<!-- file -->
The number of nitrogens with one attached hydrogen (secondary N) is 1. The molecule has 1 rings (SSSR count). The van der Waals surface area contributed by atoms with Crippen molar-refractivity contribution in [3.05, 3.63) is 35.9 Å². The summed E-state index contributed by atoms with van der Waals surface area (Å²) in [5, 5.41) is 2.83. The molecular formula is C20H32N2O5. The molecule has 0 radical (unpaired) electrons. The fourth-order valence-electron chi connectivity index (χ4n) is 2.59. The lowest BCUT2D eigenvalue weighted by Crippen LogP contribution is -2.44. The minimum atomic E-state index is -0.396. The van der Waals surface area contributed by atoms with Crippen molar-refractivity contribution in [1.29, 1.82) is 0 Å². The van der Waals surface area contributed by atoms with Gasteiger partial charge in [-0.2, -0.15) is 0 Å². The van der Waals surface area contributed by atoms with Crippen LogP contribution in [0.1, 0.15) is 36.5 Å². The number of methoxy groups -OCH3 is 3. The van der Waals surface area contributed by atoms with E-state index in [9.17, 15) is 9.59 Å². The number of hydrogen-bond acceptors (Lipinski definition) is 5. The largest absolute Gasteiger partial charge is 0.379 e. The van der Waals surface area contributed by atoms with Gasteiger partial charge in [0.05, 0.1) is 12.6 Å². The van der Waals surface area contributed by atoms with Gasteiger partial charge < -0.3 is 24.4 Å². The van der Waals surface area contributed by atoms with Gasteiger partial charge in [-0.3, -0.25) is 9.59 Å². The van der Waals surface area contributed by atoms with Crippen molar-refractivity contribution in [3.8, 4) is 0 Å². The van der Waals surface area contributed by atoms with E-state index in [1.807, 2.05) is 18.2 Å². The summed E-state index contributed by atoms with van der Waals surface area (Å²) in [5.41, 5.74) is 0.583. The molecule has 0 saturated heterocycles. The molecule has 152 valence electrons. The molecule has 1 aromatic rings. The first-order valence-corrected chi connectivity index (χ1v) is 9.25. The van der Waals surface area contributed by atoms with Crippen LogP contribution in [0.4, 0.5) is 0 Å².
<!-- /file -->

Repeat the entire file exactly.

The number of nitrogens with one attached hydrogen (secondary N) is 1. The molecule has 1 rings (SSSR count). The van der Waals surface area contributed by atoms with Crippen molar-refractivity contribution in [3.05, 3.63) is 35.9 Å². The summed E-state index contributed by atoms with van der Waals surface area (Å²) in [5, 5.41) is 2.83. The molecular formula is C20H32N2O5. The molecule has 0 radical (unpaired) electrons. The fourth-order valence-electron chi connectivity index (χ4n) is 2.59. The lowest BCUT2D eigenvalue weighted by Crippen LogP contribution is -2.44. The minimum atomic E-state index is -0.396. The van der Waals surface area contributed by atoms with Crippen molar-refractivity contribution in [1.29, 1.82) is 0 Å². The van der Waals surface area contributed by atoms with Gasteiger partial charge in [-0.2, -0.15) is 0 Å². The van der Waals surface area contributed by atoms with Crippen LogP contribution in [0.1, 0.15) is 36.5 Å². The number of methoxy groups -OCH3 is 3. The van der Waals surface area contributed by atoms with E-state index in [9.17, 15) is 9.59 Å². The number of hydrogen-bond acceptors (Lipinski definition) is 5. The largest absolute Gasteiger partial charge is 0.379 e. The van der Waals surface area contributed by atoms with Gasteiger partial charge in [0.05, 0.1) is 12.6 Å². The van der Waals surface area contributed by atoms with Gasteiger partial charge < -0.3 is 24.4 Å². The van der Waals surface area contributed by atoms with Gasteiger partial charge in [-0.3, -0.25) is 9.59 Å². The van der Waals surface area contributed by atoms with Crippen molar-refractivity contribution in [3.8, 4) is 0 Å². The van der Waals surface area contributed by atoms with E-state index in [1.807, 2.05) is 18.2 Å². The summed E-state index contributed by atoms with van der Waals surface area (Å²) in [5.41, 5.74) is 0.583. The molecule has 0 saturated heterocycles. The molecule has 152 valence electrons. The molecule has 1 aromatic rings. The first-order valence-corrected chi connectivity index (χ1v) is 9.25. The van der Waals surface area contributed by atoms with Crippen LogP contribution in [0.4, 0.5) is 0 Å².